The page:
It is commonly believed that married couples have automatic rights to handle one another’s financial affairs. That is generally true with regard to joint bank accounts and joint brokerage accounts. But when a spouse becomes incapacitated due to illness or accident, the other spouse may discover a surprising and inconvenient fact: Spousal rights are not as extensive as they thought. That is why each spouse should have a Durable Power of Attorney (DPOA) naming the other as agent.
Without this document, you may be prevented from acting on behalf of your incapacitated husband/wife with regard to assets your spouse owns solely, or even with regard to assets you own jointly. Should this happen, you may have no choice but to petition the court for legal guardianship over your spouse, a cumbersome and expensive process. This is why our attorneys recommend to our married clients that each spouse create a Durable Power of Attorney naming the other as his/her “attorney in fact” (agent). We also recommend that contingent agents are named, in the event the spouse cannot act.
Some Situations Where Spouse Would Need A DPOA to Act
Below are a sampling of circumstances in which someone may face obstacles managing his/her spouse’s financial affairs if the spouse is incapacitated and unable to sign off on the transaction:
- Retirement Accounts
Even if you are the beneficiary of your spouse’s pension or other qualified plan such as an IRA or 401K, you do not automatically have the authority to manage the account. You cannot make withdrawals, change beneficiaries, change institutions, change investments, or make any other changes to the account. In fact, in the absence of a valid Durable Power of Attorney naming you as the account holder’s agent, the institution holding the account may not even talk with you or release any information to you about the account.
- Co-owned Real Estate
Most married couples jointly own their homes. Even so, a spouse does not have automatic authority to sign his/her spouse’s name on a deed, mortgage, or sales contract. You would need a validly executed Durable Power of Attorney to do that.
- Life Insurance
You may be a beneficiary, or the insured on a policy that your spouse owns. But that does not give you authority to gather information about the policy, cash in the policy, borrow against the policy, or make changes to the policy, notwithstanding your status as the beneficiary or the insured. You would need a Durable Power of Attorney from your spouse to accomplish these tasks.
- Medicaid Planning
To help gain Medicaid benefits if your spouse is in a nursing home, a variety of steps must be taken. Without a Durable Power of Attorney giving you certain rights, you may not be able to engage in Medicaid planning for your spouse. For example, you would need the authority to enter into contracts, make gifts, and change ownership of assets on behalf of your spouse.
A Living Trust Does Not Solve the Problem
If you and your spouse have a joint Living Trust, each spouse would be the other’s successor trustee in the event the other is incapacitated. However, there are limitations to this arrangement. The trust applies only to those assets placed in it, and not all assets properly belong in a trust. For example, if Mr. and Mrs. Jones have a joint trust, Mr. Jones’ 401K should not be titled in the name of the trust. Mr. Jones would have to have created a Durable Power of Attorney giving his spouse the authority to manage that non-trust asset.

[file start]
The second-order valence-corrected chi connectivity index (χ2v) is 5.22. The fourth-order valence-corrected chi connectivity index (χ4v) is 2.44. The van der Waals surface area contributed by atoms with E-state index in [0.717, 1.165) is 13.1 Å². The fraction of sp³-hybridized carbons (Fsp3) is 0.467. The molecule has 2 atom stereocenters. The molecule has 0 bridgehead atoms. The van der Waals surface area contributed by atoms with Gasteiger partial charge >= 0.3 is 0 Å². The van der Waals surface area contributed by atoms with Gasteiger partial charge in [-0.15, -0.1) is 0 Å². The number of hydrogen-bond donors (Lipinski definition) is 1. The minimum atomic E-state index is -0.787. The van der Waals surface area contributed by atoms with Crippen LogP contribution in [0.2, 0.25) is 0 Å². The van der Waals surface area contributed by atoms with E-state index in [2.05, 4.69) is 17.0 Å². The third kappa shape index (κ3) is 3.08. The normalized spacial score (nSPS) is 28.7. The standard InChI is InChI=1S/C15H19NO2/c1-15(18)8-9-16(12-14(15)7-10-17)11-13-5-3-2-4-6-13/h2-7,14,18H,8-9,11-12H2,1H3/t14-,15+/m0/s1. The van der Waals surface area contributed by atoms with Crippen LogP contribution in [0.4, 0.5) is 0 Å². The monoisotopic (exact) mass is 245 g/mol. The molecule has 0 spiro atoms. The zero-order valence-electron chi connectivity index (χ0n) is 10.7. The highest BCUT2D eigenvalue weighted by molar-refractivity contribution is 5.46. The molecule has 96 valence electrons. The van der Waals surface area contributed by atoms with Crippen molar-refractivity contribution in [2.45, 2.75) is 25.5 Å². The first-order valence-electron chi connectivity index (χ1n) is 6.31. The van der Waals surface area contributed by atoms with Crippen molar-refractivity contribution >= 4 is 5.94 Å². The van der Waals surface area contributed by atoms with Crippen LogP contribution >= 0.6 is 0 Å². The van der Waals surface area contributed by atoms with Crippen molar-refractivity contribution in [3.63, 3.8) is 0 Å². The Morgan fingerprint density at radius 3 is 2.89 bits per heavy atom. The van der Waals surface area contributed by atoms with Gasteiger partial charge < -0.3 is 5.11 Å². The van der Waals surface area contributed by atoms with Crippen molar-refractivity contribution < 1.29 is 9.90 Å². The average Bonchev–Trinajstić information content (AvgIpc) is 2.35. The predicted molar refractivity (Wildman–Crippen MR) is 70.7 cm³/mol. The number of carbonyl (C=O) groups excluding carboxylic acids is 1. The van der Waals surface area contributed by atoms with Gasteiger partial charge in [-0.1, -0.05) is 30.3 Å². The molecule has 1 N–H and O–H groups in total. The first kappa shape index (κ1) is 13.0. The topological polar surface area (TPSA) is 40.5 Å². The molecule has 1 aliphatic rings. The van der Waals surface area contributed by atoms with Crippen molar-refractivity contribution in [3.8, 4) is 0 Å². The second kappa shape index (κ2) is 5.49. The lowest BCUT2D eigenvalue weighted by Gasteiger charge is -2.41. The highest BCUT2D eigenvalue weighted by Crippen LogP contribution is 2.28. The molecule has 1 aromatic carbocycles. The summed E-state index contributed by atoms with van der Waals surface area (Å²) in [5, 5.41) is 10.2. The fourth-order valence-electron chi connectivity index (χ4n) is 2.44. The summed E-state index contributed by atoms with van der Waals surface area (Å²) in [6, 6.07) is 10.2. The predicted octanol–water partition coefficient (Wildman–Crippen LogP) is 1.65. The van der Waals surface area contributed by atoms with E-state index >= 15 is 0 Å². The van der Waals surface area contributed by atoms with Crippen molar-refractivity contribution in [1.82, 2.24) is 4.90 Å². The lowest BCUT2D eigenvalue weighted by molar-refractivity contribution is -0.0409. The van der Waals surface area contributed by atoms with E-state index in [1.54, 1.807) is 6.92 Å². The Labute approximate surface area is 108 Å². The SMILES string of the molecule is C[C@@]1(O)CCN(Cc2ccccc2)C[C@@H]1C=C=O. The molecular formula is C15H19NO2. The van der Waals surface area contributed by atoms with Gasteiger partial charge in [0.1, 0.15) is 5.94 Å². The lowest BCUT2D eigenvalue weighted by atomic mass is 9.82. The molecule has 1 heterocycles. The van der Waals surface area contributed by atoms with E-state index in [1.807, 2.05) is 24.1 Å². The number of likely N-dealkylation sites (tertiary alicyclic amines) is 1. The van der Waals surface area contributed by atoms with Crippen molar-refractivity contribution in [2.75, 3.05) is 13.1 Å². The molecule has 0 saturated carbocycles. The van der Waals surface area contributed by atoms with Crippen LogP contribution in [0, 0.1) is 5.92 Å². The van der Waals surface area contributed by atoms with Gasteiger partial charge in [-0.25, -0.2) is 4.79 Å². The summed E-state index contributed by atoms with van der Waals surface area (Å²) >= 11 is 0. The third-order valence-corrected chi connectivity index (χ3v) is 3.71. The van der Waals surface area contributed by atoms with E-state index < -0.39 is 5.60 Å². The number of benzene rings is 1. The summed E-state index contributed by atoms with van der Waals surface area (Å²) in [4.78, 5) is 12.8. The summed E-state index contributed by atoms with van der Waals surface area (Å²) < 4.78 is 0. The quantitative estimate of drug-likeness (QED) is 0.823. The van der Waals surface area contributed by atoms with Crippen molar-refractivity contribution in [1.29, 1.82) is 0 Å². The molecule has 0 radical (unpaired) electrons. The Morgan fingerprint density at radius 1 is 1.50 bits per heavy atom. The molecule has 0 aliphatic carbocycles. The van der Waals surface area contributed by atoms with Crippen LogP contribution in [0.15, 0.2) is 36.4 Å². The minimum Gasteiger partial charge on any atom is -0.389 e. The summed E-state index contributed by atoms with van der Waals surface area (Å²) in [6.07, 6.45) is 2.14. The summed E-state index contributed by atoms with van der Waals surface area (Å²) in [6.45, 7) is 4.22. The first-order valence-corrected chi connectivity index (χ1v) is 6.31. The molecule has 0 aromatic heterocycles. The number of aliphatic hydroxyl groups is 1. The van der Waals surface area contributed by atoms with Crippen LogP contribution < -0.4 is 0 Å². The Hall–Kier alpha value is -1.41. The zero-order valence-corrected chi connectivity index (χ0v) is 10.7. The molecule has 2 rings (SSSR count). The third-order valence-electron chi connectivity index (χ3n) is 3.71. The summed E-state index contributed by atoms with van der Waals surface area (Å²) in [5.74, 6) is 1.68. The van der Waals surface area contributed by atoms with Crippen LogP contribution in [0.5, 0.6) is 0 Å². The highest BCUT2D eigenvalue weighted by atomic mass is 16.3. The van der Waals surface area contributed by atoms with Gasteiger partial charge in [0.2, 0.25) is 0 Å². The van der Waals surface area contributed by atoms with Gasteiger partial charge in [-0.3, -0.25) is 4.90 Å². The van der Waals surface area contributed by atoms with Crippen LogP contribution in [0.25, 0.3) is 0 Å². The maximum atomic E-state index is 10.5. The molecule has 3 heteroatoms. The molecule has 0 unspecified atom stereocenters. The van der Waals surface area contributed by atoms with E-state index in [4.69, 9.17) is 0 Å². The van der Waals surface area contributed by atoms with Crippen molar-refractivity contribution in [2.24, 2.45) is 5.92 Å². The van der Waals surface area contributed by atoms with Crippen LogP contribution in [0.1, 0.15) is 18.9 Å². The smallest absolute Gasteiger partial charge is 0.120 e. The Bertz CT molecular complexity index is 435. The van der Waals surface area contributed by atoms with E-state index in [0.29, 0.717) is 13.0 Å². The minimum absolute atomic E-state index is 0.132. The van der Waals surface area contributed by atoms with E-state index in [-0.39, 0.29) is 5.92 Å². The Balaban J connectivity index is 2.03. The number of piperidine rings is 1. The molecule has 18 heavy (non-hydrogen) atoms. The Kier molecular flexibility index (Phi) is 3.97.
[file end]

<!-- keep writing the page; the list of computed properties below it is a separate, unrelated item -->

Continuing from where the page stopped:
Empowering Your Spouse with a Durable Power of Attorney
The Durable Power of Attorney should be created sooner rather than later. Once your spouse becomes incapacitated, whether due to accident or illness, he/she can no longer execute the document. Then, guardianship may be necessary if a situation arises in which you must act for him/her. You are well-advised to consult an experienced estate planning attorney and not rely on boilerplate forms for your DPOA, since the terminology and the powers granted in the document must be precise and must anticipate every possible scenario in which you would need certain authorities.
Make Sure Your Financial Institution Will Honor Your DPOA
The law allows financial institutions to review the Durable Power of Attorney to determine if it is in compliance with the law and with the institution’s own in-house financial agreement form. (Although the financial agreement form is given to a patron when an account is opened, it often goes unread.)
Securing a financial institution’s approval for your Durable Power of Attorney takes time. We have seen instances when the institution finally decides it will not honor the document. Therefore, we urge you to submit your Durable Power of Attorney to your financial institution for review before you need to use it. Request that your DPOA be reviewed, and ask for written acknowledgement that it will be honored, so there can be no denial later. Once it is approved, we have even advised clients to do a “test run” by having their spouse (or whomever the designated agent is) take the DPOA to the institution and take some minor action, such as making a small withdrawal or a making a minor change to investments.
Contact The Karp Law Firm attorneys to discuss establishing your and your spouse’s Durable Power of Attorney. Reach us at (561) 625-1100.